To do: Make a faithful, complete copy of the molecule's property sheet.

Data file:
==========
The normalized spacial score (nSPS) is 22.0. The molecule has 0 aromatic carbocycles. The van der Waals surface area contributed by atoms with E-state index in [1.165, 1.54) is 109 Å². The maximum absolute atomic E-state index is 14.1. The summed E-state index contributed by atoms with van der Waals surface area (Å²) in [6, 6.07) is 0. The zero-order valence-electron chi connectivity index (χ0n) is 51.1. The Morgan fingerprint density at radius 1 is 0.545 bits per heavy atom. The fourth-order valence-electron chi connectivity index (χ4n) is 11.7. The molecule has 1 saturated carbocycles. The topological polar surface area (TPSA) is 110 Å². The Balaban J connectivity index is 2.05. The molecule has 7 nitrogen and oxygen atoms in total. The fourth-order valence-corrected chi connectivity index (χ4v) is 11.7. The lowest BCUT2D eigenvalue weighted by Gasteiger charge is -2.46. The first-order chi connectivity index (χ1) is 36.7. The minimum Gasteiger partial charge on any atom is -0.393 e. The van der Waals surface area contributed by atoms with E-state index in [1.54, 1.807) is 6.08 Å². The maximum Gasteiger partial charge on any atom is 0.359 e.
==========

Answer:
The normalized spacial score (nSPS) is 22.0. The molecule has 0 aromatic carbocycles. The van der Waals surface area contributed by atoms with E-state index in [1.165, 1.54) is 109 Å². The maximum absolute atomic E-state index is 14.1. The summed E-state index contributed by atoms with van der Waals surface area (Å²) in [6, 6.07) is 0. The zero-order valence-electron chi connectivity index (χ0n) is 51.1. The Morgan fingerprint density at radius 1 is 0.545 bits per heavy atom. The fourth-order valence-electron chi connectivity index (χ4n) is 11.7. The molecule has 1 saturated carbocycles. The topological polar surface area (TPSA) is 110 Å². The Balaban J connectivity index is 2.05. The molecule has 7 nitrogen and oxygen atoms in total. The fourth-order valence-corrected chi connectivity index (χ4v) is 11.7. The lowest BCUT2D eigenvalue weighted by Gasteiger charge is -2.46. The first-order chi connectivity index (χ1) is 36.7. The minimum Gasteiger partial charge on any atom is -0.393 e. The van der Waals surface area contributed by atoms with E-state index in [1.54, 1.807) is 6.08 Å². The maximum Gasteiger partial charge on any atom is 0.359 e.